Eucalyptus farinosa

Eucalyptus farinosa is a species of small tree that is endemic to Queensland. It has hard, dark grey ironbark, egg-shaped to lance-shaped adult leaves, flower buds in groups of seven, white flowers and cup-shaped to barrel-shaped and ribbed fruit.

Eucalyptus farinosa
Scientific classification edit
Kingdom: Plantae
Clade: Tracheophytes
Clade: Angiosperms
Clade: Eudicots
Clade: Rosids
Order: Myrtales
Family: Myrtaceae
Genus: Eucalyptus
E. farinosa
Binomial name
Eucalyptus farinosa


Eucalyptus farinosa is an ironbark tree that typically grows to a height of 8–9 m (26–30 ft) and forms a lignotuber. It has hard, dark grey to black bark to the small branches. Young plants and coppice regrowth have glaucous stems and leaves, the leaves petiolate, more or less round, 65–110 mm (2.6–4.3 in) long and wide. Adult leaves are arranged alternately, the same dull green glaucous colour on both sides, elliptical to egg-shaped or broadly lance-shaped, 60–120 mm (2.4–4.7 in) long and 22–50 mm (0.87–1.97 in) wide on a petiole 15–35 mm (0.59–1.38 in) long. The flower buds are arranged in groups of seven on a branching peduncle 5–15 mm (0.20–0.59 in) long, the individual buds on pedicels 2–5 mm (0.079–0.197 in) long. Mature buds are glaucous, oval to spindle-shaped, 7–8 mm (0.28–0.31 in) long and 4–5 mm (0.16–0.20 in) wide with a conical operculum. Flowering has been recorded in October and the flowers are white. The fruit is a woody, glaucous, cup-shaped to barrel-shaped capsule 7–9 mm (0.28–0.35 in) long and 6–9 mm (0.24–0.35 in) wide on a pedicel up to 2–4 mm (0.079–0.157 in) long with longitudinal ribs and the valves close to rim level.[2][3]

Taxonomy and namingEdit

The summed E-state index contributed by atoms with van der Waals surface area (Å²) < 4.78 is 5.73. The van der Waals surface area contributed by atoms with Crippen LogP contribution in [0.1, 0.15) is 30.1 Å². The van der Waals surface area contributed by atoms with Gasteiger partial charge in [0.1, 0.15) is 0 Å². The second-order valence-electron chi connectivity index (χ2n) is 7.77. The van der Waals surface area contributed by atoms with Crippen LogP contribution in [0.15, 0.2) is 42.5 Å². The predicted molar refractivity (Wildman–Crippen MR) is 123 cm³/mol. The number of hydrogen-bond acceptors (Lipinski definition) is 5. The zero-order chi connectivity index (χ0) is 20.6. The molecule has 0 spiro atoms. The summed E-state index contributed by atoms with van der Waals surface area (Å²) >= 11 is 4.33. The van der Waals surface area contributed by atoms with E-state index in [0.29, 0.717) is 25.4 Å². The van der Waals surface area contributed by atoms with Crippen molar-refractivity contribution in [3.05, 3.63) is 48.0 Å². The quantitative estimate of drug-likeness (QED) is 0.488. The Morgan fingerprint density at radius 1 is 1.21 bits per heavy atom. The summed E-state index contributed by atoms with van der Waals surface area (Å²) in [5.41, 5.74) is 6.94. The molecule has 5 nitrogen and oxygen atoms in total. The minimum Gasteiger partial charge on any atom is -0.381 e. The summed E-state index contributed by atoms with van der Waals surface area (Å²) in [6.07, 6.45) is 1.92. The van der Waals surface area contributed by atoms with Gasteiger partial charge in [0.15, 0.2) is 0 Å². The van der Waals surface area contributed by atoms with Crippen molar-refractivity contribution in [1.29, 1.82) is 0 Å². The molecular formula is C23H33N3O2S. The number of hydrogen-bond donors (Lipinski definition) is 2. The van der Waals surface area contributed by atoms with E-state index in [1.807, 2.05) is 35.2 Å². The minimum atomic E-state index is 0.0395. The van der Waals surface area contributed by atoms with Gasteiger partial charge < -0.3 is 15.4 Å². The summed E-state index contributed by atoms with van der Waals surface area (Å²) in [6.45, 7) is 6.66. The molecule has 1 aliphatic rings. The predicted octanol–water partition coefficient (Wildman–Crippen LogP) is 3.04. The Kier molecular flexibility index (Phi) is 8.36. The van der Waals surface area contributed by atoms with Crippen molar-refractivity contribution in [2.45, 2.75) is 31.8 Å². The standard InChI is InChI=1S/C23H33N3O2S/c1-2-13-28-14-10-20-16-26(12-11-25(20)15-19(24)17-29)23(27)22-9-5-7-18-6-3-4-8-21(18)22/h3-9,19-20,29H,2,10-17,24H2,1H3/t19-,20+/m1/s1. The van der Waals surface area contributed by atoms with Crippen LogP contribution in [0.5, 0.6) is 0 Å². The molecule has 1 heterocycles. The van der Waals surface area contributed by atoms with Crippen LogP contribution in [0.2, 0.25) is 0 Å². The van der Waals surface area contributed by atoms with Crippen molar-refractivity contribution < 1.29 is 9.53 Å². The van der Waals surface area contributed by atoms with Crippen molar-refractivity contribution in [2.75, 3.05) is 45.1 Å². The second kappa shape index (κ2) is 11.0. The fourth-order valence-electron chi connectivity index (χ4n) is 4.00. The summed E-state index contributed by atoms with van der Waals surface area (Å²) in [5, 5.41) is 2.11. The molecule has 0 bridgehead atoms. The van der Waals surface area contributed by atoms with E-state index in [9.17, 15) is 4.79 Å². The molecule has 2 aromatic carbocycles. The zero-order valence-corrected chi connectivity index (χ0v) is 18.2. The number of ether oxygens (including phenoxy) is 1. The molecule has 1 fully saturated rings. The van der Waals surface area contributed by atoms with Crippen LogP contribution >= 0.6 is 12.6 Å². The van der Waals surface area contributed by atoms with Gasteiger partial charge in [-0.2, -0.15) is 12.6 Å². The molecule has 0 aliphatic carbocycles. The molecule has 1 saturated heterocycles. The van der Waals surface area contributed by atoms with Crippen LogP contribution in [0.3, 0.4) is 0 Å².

Eucalyptus farinosa was first formally described in 1997 by Ken Hill from a specimen collected by Ian Brooker on Mount Stewart near Charters Towers and the description was published in the journal Telopea.[3][4] The specific epithet (farinosa) is from a Latin word meaning "floury" or "mealy", referring to the coating on the leaves, buds and fruit of this species.[3]


This tree is only known from the type location near the Campaspe River and Mount Stewart in Queensland.[2]

Conservation statusEdit

This eucalypt is classified as "least concern" under the Queensland Government Nature Conservation Act 1992.[5]

See alsoEdit


  1. ^ "Eucalyptus farinosa". Australian Plant Census. Retrieved 5 July 2019.
  2. ^ a b "Eucalyptus farinosa". Euclid: Centre for Australian National Biodiversity Research. Retrieved 2 June 2020.
  3. ^ a b c Hill, Kenneth (17 December 1997). "New taxa in Eucalyptus (Myrtaceae) from New South Wales and Queensland". Telopea. 7 (3): 191–192. doi:10.7751/telopea19971011.
  4. ^ "Eucalyptus farinosa". APNI. Retrieved 5 July 2019.
  5. ^ "Eucalyptus farinosa". State of Queensland, Department of Environment and Science. Retrieved 5 July 2019.